For many of us in the Northeast and Mid-Atlantic regions—and for a good portion of the U.S., for that matter—the process of gradual warming to vegetable garden planting-appropriate temperatures seems to be stuck. It’s cold! We may have a warm day here and there but consistently mild weather has been nowhere in the forecast. The calendar, the seasonal holidays and the commercials heralding the start of Summer ’22 all say “go out and plant your heart out.” But the need for a wool hat and the dog shivering at morning’s first outing are clear indicators the weather isn’t heeding those messages.
With that said, we’ve prepared six tips for this still-too-cool-but-let’s-get-in-the-garden-anyway season.
Check Your Long-Range Forecast
Long-range weather forecasts will give you approximate temperatures for a few weeks out. If night time temperatures are hovering in the mid to high 40s—even low 50s—hold off on planting anything that thrives during the heat of the summer. Tomatoes, peppers, eggplant, cukes, squash, corn and a countless number of other garden delights adore the heat of summer. Hold off on your vegetable garden planting until night temperatures are consistently forecast to be in the mid to upper 50s. “But 50F should be fine!,” you’re saying. Just because a forecast says it’ll be 50F doesn’t mean it will be 50F. It could be lower! Be skeptical of forecasts and err on the side of caution.
Pro tip: Don’t rely on your weather app. Get an actual thermometer! And if you really want to know what the temperature is, put that thermometer probe in the soil and see how cool your roots could potentially become. Brrr.
Prepare the Vegetable Garden Beds
Once those temperatures stay in the mid-50s and higher, you’ll want to get into the garden pronto. Lessen your future workload by preparing your vegetable garden planting beds now. Map out what will go where. You can even mark out your garden rows and dig in your soil amendments, then just wait for temperatures to rise.
Disturbing the soil a lot can break up that network of soil microbes that will nourish your plants’ roots. But from time to time you still need to incorporate amendments into the ground to replace those lost by frequent harvest. Simply spread out an amount of your chosen amendment along your row or in the whole bed, and hand-trowel it into the top inch or two of soil. One of my favorite tools to do this with is a Garden Weasel Garden Claw. I don’t dig it in more than an inch or two and I just simply turn the device, which mixes the amendments into the soil pretty effectively.
And speaking of soil amendments, our Worm Castings gives newly planted plants a head start by creating an awesome soil structure that roots can easily grow and spread into. Studies show that earthworm castings can also contain high levels of microbes compared to the surrounding soil. Microbes help those roots absorb nutrients, so the more the merrier!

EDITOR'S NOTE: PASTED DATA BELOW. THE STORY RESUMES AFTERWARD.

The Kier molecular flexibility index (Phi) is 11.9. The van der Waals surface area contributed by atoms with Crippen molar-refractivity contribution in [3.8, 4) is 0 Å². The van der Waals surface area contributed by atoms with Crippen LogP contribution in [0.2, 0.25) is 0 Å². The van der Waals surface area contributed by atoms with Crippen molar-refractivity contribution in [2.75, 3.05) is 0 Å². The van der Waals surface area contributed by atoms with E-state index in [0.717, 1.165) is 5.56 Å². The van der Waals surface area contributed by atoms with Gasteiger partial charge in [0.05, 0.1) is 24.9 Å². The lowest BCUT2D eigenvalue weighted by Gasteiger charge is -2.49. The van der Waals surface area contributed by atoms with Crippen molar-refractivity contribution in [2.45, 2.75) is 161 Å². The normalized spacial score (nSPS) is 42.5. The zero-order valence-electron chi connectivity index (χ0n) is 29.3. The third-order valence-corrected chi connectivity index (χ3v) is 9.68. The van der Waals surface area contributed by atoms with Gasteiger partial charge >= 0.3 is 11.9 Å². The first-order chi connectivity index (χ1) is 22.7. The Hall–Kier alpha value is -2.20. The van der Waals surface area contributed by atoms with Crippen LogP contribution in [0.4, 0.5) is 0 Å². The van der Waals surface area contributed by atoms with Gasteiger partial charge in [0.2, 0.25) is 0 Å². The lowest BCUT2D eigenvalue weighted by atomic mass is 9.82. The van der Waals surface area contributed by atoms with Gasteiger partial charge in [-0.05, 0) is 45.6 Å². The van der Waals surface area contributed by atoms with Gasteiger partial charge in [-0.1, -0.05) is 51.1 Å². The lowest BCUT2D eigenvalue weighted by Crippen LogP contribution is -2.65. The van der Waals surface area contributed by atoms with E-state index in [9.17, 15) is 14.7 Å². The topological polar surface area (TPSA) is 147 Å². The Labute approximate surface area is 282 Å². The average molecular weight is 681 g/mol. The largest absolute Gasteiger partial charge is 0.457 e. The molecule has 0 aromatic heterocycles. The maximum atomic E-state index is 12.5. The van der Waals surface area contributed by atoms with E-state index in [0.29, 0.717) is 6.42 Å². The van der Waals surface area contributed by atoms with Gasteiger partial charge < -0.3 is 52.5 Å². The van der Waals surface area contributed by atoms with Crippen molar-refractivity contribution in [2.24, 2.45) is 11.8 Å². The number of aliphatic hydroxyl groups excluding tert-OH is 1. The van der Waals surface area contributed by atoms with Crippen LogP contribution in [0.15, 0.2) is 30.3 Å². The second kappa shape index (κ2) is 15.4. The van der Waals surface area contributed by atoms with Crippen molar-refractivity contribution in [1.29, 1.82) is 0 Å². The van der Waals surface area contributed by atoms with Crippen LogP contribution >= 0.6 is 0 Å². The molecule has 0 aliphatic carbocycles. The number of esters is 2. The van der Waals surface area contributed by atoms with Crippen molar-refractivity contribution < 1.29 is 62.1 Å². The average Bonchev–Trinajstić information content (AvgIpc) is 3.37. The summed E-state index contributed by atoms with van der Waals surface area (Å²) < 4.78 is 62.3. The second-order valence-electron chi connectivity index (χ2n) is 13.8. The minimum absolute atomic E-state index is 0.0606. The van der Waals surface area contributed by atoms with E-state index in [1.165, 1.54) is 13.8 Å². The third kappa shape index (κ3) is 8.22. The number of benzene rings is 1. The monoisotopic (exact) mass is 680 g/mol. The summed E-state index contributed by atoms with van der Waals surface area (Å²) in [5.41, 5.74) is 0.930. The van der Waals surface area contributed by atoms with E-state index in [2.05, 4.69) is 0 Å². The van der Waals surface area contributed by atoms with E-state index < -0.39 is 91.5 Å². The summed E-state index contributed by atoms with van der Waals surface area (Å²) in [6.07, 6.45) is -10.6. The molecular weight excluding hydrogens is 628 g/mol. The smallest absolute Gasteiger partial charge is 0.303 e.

Lay Down Landscape Fabric
If your long-range forecast is cool for a while and you just need to get your vegetable garden going, lay down some black landscape fabric. The soil under the cloth with warm up during the day and hold some heat during the evening. Once the soil under the cloth is warm enough to your liking, you can cut slits into the cloth and insert plants into the soil through the slits. Now, many landscape fabrics are polyester-based fabric, and we’re not huge fans of plastics. But, these product is somewhat reusable if you’re careful with it.
Acclimate Your Seedlings
While you’re out there laying down some amendments and possibly some landscape fabric, you’re inviting your indoor-grown seedlings to spend some quality time outside with you, correct? Start bringing your seedling pots and trays from the warm but dimly lit indoors to the bright yet cool outdoors for an hour or two each day. Work your way up to having the youngsters camp outside on their own. But check the evening’s forecast first!
Did your forecaster get the forecast way wrong? It happens. There’s another piece of lightweight fabric called frost cloth that you can lay over your already-planted warm-season garden plants to protect them from low temperatures. Get yourself some! Lightweight blankets also help when temperatures dip into the 30s.
Topdress with Compost
A good layer of compost can help regulate the temperatures around your garden plantings. It’ll warm up during a sunny day and as the night cools, it releases that warmth around the plant. Hey, it’s not a sun lamp, but it’s something!
Need compost? We’ve got a compost blend, too. The Organic Mechanics Planting Mix Compost Blend is a delicious thing to add to soils just as you’re getting your garden going, whether you grow in-ground or in raised beds—works for either. Head on over to our STORE and see why it’s one of the many Organic Mechanics products whose sales support the Rodale Institute.